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Posts tagged ‘author of novels set in Mughal India’

On Receiving Feedback As An Aspiring Novelist, by Gary Worthington

The best thing that happened to me at the beginning of my writing career was being asked to join a local writer’s group. I was lucky in that I was asked to join at just the right stage when I had been writing seriously for a short time and that the group was a good one.

I doubt anyone has the ability to write first or even second drafts of stories that are so perfect they can’t be made better. Usually there are numerous possibilities for improvement, especially if the writer is a beginner. I can’t emphasize enough that you need unbiased, constructive feedback from people who are knowledgeable enough to tell you exactly what’s wrong and give you suggestions on how to improve it.

My wife, who is an English literature teacher, typically reads my initial drafts and provides detailed comments. I’m lucky to have this type of “in-house” help. For most writers it’s not a good idea to have your relatives provide your editorial help. They’re likely biased in that they don’t want to say anything that might hurt your feelings, and even if they read a lot of books, they probably won’t be able to tell you precisely what you need to do to make improvements.

It’s best to join a good writers’ group, either in person or online. It’s crucial that the participants be supportive of each other, and that their critiques be well meant. I’ve heard of groups where the members were competitive with each other and some of the comments tended to be devastating put-downs. You want people who are not only knowledgeable about the basics of writing, but who also genuinely care about each other and sincerely try to be helpful.

At the time I started writing historical fiction, online groups weren’t yet available. Our own group rotated the venue among the members’ homes, usually meeting weekly. Some of the authors wrote fiction and some wrote nonfiction. We took turns reading our current work aloud. When a person finished reading, the others would offer comments and suggestions on the piece.

There were usually anywhere from three to six people at a session, though four was the typical number. The membership changed somewhat over the years, largely because one of the permanent members was an English literature professor who occasionally invited one or two of his more promising students to join us. All of the participants had enough knowledge of the craft of writing to offer constructive suggestions on the others’ work. Almost all, within a few years at the most, found outside publishers for their books, at least one received a significant literary award,and another was later published regularly in the New Yorker.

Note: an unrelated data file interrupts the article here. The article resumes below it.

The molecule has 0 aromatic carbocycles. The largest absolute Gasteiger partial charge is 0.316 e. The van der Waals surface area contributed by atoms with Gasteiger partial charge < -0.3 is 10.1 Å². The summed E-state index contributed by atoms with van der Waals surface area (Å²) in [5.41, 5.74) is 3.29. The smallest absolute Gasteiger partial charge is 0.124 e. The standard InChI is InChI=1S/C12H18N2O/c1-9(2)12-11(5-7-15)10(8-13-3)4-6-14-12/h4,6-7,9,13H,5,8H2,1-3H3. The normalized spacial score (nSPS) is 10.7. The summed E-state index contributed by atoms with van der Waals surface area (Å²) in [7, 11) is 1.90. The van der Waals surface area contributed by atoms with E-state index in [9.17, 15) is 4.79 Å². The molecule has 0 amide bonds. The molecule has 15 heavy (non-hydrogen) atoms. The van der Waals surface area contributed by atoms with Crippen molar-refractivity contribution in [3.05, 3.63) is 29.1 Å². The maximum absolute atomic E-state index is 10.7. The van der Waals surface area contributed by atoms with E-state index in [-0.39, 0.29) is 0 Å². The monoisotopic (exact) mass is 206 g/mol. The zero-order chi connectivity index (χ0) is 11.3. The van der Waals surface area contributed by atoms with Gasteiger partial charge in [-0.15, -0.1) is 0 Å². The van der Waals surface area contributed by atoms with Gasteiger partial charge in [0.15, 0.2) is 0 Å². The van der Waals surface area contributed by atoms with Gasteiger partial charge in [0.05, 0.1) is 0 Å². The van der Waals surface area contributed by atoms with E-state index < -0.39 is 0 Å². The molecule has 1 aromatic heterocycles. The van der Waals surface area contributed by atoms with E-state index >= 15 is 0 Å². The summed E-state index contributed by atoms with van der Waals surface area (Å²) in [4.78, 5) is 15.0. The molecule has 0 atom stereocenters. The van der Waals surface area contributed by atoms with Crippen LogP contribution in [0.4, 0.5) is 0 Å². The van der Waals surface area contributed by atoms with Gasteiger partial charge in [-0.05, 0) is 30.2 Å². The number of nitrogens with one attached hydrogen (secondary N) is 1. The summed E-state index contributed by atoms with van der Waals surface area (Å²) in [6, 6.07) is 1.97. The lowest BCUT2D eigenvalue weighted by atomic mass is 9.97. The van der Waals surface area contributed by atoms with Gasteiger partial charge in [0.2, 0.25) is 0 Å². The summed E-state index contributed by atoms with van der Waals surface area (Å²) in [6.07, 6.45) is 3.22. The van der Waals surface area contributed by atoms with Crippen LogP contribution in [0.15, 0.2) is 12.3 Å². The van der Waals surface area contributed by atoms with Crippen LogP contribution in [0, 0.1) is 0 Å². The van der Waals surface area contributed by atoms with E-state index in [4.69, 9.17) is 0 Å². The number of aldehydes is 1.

I was privileged not only to benefit from long term constructive feedback from these talented writers, but I was also fortunate in finding good people to read and comment on my completed manuscripts. Since my novels are set in India it was important to have my work read by people from that country so they could point out any errors in background details, any flaws in my understanding of the culture or any inappropriate depictions of how Indians would be likely to act the situations in my scenes. For each of my books I was able to find willing volunteer readers who had grown up in India and who were highly literate in English and therefore able to provide the useful critiques I needed. I’ve also had friends who were glad to proofread sections of the manuscripts to spot typographical and obvious grammatical errors.

Of course, it’s also possible to hire freelance editorial help. If you aren’t able to find suitable volunteers, then if at all possible you should pay for such a service, after checking references from others the editor has helped, to ensure you’ll get your money’s worth in the type of critique you need.

The main point is that it’s an absolute necessity to obtain good quality editorial assistance in some form before offering your work to the wider public. No exceptions.

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Gary Worthington’s author website: www.garyworthington.com

Gary Worthington’s bio page

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     The Kirilov StarThe Kennedy ConspiracyPowder Monkey: Adventures of a Young Sailor

Writing Historical Novels